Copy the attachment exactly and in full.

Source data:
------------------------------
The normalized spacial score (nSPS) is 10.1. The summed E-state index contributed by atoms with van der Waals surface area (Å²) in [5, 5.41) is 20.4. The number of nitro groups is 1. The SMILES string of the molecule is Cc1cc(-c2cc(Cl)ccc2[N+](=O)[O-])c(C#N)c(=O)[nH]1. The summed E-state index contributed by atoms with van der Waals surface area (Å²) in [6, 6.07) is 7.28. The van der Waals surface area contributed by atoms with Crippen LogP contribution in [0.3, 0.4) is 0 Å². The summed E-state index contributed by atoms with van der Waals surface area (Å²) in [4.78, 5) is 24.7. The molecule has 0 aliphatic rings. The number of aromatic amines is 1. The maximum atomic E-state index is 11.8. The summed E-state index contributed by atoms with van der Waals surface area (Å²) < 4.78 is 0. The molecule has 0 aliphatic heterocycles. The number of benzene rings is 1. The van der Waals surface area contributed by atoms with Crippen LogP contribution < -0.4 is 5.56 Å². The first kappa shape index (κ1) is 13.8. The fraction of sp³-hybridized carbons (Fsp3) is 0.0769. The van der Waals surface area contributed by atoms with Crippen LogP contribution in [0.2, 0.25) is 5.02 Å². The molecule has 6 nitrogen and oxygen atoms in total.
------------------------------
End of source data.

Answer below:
The normalized spacial score (nSPS) is 10.1. The summed E-state index contributed by atoms with van der Waals surface area (Å²) in [5, 5.41) is 20.4. The number of nitro groups is 1. The SMILES string of the molecule is Cc1cc(-c2cc(Cl)ccc2[N+](=O)[O-])c(C#N)c(=O)[nH]1. The summed E-state index contributed by atoms with van der Waals surface area (Å²) in [6, 6.07) is 7.28. The van der Waals surface area contributed by atoms with Crippen LogP contribution in [0.3, 0.4) is 0 Å². The summed E-state index contributed by atoms with van der Waals surface area (Å²) in [4.78, 5) is 24.7. The molecule has 0 aliphatic rings. The number of aromatic amines is 1. The maximum atomic E-state index is 11.8. The summed E-state index contributed by atoms with van der Waals surface area (Å²) < 4.78 is 0. The molecule has 0 aliphatic heterocycles. The number of benzene rings is 1. The van der Waals surface area contributed by atoms with Crippen LogP contribution < -0.4 is 5.56 Å². The first kappa shape index (κ1) is 13.8. The fraction of sp³-hybridized carbons (Fsp3) is 0.0769. The van der Waals surface area contributed by atoms with Crippen LogP contribution in [0.2, 0.25) is 5.02 Å². The molecule has 6 nitrogen and oxygen atoms in total.